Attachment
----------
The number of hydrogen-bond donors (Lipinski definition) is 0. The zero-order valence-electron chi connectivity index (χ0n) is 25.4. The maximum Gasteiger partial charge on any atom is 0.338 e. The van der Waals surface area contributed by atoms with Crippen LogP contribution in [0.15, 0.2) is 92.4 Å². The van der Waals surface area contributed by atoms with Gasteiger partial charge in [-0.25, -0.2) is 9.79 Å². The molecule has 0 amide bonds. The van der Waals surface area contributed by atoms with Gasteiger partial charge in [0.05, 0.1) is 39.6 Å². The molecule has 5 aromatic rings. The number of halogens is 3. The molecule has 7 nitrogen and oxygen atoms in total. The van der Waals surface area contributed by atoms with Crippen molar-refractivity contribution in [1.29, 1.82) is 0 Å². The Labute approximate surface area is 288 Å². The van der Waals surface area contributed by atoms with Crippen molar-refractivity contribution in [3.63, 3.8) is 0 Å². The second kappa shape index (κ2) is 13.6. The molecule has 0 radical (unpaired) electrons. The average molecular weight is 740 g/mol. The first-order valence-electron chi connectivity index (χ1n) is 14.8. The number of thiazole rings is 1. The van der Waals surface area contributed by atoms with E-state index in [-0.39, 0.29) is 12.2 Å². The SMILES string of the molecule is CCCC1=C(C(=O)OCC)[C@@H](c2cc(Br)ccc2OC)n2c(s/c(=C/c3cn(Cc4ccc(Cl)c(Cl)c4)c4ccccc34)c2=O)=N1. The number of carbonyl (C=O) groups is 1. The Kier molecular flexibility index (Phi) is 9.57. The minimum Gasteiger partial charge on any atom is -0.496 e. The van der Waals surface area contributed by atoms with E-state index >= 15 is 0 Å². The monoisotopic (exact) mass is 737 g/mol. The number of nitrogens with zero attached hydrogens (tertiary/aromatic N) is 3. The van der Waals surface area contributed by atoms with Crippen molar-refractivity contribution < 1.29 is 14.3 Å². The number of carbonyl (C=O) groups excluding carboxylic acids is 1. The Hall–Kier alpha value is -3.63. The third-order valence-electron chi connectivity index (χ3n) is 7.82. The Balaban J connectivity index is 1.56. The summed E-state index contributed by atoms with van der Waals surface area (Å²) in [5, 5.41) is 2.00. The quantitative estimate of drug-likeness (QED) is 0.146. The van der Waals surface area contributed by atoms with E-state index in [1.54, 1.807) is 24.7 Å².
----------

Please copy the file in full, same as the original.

The number of hydrogen-bond donors (Lipinski definition) is 0. The zero-order valence-electron chi connectivity index (χ0n) is 25.4. The maximum Gasteiger partial charge on any atom is 0.338 e. The van der Waals surface area contributed by atoms with Crippen LogP contribution in [0.15, 0.2) is 92.4 Å². The van der Waals surface area contributed by atoms with Gasteiger partial charge in [-0.25, -0.2) is 9.79 Å². The molecule has 0 amide bonds. The van der Waals surface area contributed by atoms with Gasteiger partial charge in [0.05, 0.1) is 39.6 Å². The molecule has 5 aromatic rings. The number of halogens is 3. The molecule has 7 nitrogen and oxygen atoms in total. The van der Waals surface area contributed by atoms with Crippen molar-refractivity contribution in [1.29, 1.82) is 0 Å². The Labute approximate surface area is 288 Å². The van der Waals surface area contributed by atoms with Crippen molar-refractivity contribution in [3.63, 3.8) is 0 Å². The second kappa shape index (κ2) is 13.6. The molecule has 0 radical (unpaired) electrons. The average molecular weight is 740 g/mol. The first-order valence-electron chi connectivity index (χ1n) is 14.8. The number of thiazole rings is 1. The van der Waals surface area contributed by atoms with E-state index in [-0.39, 0.29) is 12.2 Å². The SMILES string of the molecule is CCCC1=C(C(=O)OCC)[C@@H](c2cc(Br)ccc2OC)n2c(s/c(=C/c3cn(Cc4ccc(Cl)c(Cl)c4)c4ccccc34)c2=O)=N1. The number of carbonyl (C=O) groups is 1. The Kier molecular flexibility index (Phi) is 9.57. The minimum Gasteiger partial charge on any atom is -0.496 e. The van der Waals surface area contributed by atoms with E-state index >= 15 is 0 Å². The monoisotopic (exact) mass is 737 g/mol. The number of nitrogens with zero attached hydrogens (tertiary/aromatic N) is 3. The van der Waals surface area contributed by atoms with Crippen molar-refractivity contribution < 1.29 is 14.3 Å². The number of carbonyl (C=O) groups excluding carboxylic acids is 1. The Hall–Kier alpha value is -3.63. The third-order valence-electron chi connectivity index (χ3n) is 7.82. The Balaban J connectivity index is 1.56. The summed E-state index contributed by atoms with van der Waals surface area (Å²) in [5, 5.41) is 2.00. The quantitative estimate of drug-likeness (QED) is 0.146. The van der Waals surface area contributed by atoms with E-state index in [1.54, 1.807) is 24.7 Å².